Kingdom of Ind - A rising power bordering Cathay and the Eye of Terror, Ind serves as a buffer state for Cathay. However, its relationship with Chaos is interesting, being one of the few societies that tolerate open Chaos worship. This has led to great inertia within Ind's politics, as they can side with neither the forces of Chaos nor humanity fully. Army-wise, they are a bit like the Imperial Guard, but even more infantry-oriented.
Kingdom of Araby - More or less akin to the Islamic Golden Age in Space! Space Baghdad is a glistening jewel of humanity dating back from the Dark Age of Technology, not some grungy hive world filled with roadside bombs. The most notable asset Araby has are the djinn - surviving AIs from the Dark Age of Technology, that often operate their war machines. This is seen by the Bretonnians as tech-heresy, so they are often at war with one another.
Kingdom of Estalia - Rogue Trader central. The Estalians aren't really a military power, but instead explore the galaxy (and, some rumor, beyond) for all of mankind. Well, they do it for money, but they like to think they are spreading the light of humanity to the darkest corners of the Milky Way.
Confederation of Tilea - THIS. IS. TILEA! They're basically Spartan expies, or a less advanced Bretonnia. Heck, maybe they can be a more militaristic UNSC from Halo, because Spartan puns.
Ogryn Kingdoms - Like canon 40K, the ogryns are the descendants of prisoners on high-gravity prison worlds. Now, they've managed to break out and take control of the old guards' technology, allowing them to run around the galaxy causing trouble. Culturally, they're expies of various criminal organizations, from Italian mafioso to Los Angeles gangbangers.
FORCES OF CHAOS
Nothing much changes here, except that there are now a few notable star empires worshiping the Ruinous Powers, and that the Eye of Terror is now in the center of the galaxy. The Eye was made not by the Birth of Slaanesh, but by an Old One experiment gone wrong.
Chaos Space Marines - More or less the same as in canon, but their origin has changed. The CSMs aren't traitors that betrayed the Imperium, but instead developed independently by the Chaos-worshiping star empires surrounding the Eye of Terror.
Chaos Daemons - Pretty much the same as canon.
Chaos Squats - Of course we have to give these guys some love. Same deal as regular squats, only they have genetically modified themselves to have a Warp signature. They have a crazy Babylonian theme, too, because that's cool.
Beastmen - Effectively expies of Firefly's reavers and Starcraft's Terrans. Long ago, the Imperium had the bright idea of exiling all of their mutants to the galactic core, instead of killing them on sight. This led to the mutants getting scooped up by the Forces of Chaos, and have become a crucial part of Chaos' incursions into human space. These beastmen aren't as anti-civilization as the WHFB beastmen, because they do need to keep their ships intact, but they tend to just steal starships and weapons instead of making them. They also like to do things like operate ships without radiation shielding because, hey, they 're already mutants, and torture anyone they capture and forcibly inject them with various mutagens to turn them into beastmen. They also have a redneck theme because incest jokes.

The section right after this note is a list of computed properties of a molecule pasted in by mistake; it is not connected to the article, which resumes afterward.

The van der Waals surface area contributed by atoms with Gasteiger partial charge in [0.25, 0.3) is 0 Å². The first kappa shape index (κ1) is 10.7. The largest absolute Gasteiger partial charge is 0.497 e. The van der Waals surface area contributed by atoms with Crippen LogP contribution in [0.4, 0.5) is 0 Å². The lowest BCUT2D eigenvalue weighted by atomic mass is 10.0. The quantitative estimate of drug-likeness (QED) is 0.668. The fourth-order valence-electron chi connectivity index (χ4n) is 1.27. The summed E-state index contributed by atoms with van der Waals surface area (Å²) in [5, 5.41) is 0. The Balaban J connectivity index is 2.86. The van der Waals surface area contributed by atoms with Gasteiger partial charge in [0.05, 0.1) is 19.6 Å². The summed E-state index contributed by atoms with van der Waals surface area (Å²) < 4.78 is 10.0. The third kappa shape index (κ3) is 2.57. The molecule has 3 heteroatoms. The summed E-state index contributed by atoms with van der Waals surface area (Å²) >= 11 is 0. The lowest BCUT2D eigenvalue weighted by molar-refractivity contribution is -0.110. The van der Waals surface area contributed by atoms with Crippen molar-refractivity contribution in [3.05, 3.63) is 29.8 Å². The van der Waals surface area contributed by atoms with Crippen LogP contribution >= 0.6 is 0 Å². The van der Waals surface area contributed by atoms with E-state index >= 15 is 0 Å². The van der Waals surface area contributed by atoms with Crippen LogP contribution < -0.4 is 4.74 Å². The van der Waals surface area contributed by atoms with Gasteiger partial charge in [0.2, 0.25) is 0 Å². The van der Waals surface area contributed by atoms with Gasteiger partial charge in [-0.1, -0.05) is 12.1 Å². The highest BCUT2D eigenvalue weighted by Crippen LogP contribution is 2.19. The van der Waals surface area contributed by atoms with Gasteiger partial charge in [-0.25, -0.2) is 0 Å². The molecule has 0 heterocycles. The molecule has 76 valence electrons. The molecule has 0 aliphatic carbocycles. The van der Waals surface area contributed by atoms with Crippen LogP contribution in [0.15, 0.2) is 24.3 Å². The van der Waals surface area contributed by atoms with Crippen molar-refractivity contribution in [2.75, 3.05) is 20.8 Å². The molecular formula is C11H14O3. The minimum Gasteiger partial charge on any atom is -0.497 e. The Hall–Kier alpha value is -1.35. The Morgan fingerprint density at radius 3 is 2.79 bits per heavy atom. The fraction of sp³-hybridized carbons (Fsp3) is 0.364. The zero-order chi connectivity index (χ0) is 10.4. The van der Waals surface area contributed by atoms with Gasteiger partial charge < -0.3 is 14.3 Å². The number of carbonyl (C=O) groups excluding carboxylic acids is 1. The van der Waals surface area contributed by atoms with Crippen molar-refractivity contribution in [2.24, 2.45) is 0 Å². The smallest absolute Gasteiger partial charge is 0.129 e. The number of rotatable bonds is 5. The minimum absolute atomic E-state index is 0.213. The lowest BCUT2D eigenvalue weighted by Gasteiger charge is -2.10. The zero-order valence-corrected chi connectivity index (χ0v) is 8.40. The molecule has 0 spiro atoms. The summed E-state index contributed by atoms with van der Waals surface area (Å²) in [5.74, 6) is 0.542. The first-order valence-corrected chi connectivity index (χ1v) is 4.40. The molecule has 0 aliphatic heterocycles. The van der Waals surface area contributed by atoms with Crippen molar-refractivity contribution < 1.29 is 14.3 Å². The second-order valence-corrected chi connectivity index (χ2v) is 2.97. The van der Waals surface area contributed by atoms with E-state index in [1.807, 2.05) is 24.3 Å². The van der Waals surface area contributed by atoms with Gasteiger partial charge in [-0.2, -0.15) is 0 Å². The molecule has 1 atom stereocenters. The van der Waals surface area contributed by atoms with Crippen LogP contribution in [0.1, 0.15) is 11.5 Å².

Eldar - Not many changes here. The Craftworld Eldar analogue is now the Crownworld Eldar, centered on the remnant of the Eldar Empire (where the Eye of Terror is in canon), and have a decidedly modern American theme, particularly by intervening in wars that they have no business intervening in. So yeah, they're out for the good of the galaxy, but they're rather smug about it. The Dark Eldar are more or less the same, only they control worlds in the Milky Way proper instead of just a part of the Webway. The Wood Elves analogue are secretly running the show in Bretonnia, and have a technophobic streak that makes the SW Legends Vong look like the Mechanicus. Of course, they use biotechnology to get around this. They also act like massive dicks, manipulating galactic events to save their own hides at the massive expense of everyone else, not unlike the canon Craftworld Eldar.
Orks - Again, nothing much changes. Dakka-obsessed football hooligans are fun! However, they do get some changes, such as gretchin being a far larger part of the Ork armies and society, and trolls exist as part of Orkoid ecosystems.
Necrons - While visually the same as Newcrons, the Necrons don't have that "exterminate all life" schtick, nor do they have any particular animosity toward the Old Ones or Chaos. Indeed, they are limited to a small slice of the galaxy, and would rather just be left alone. However, they will go after anyone who tries to steal things from their tombs.
Skaven - Effectively a replacement for the Tyranids, having a similar swarm theme. Their units even look like Nids, only furry and rat-like, with some worm thrown in. The Skaven are "ultra-xenos," in that they are not even from this universe. They originate from a parallel universe, beyond the Warp, where the Skaven have taken over the entire Milky Way, and now they're looking for another Milky Way to take over. This allows Skaven armies to show up practically anywhere. They also have weird, parallel-universe tech that is not very stable in this universe; they actually malfunction more of ten than they work, but when they work....
Lizardmen - The genetically engineered descendants of the Old Ones, the Lizardmen themselves aren't Old Ones, but worship them as gods and have rather strange religious beliefs when they misinterpret the nonsense that the Old Ones left behind. They do have insane technology (that they don't really understand), and have the anti-Chaos schtick that the Necrons have lost. They still have their Mesoamerican theme, only science fictiony (watch Ancient Aliens or play Rise of Legends to get an idea of what that's like). The Eye of Terror was a result of the Old Ones playing around with the Warp, and now they want to do everything in their power to stop Chaos. Right now, that plan has moved on to "kill everything." Oh, and they have dinosaurs. Laser-toting dinosaurs. Think about that for a second.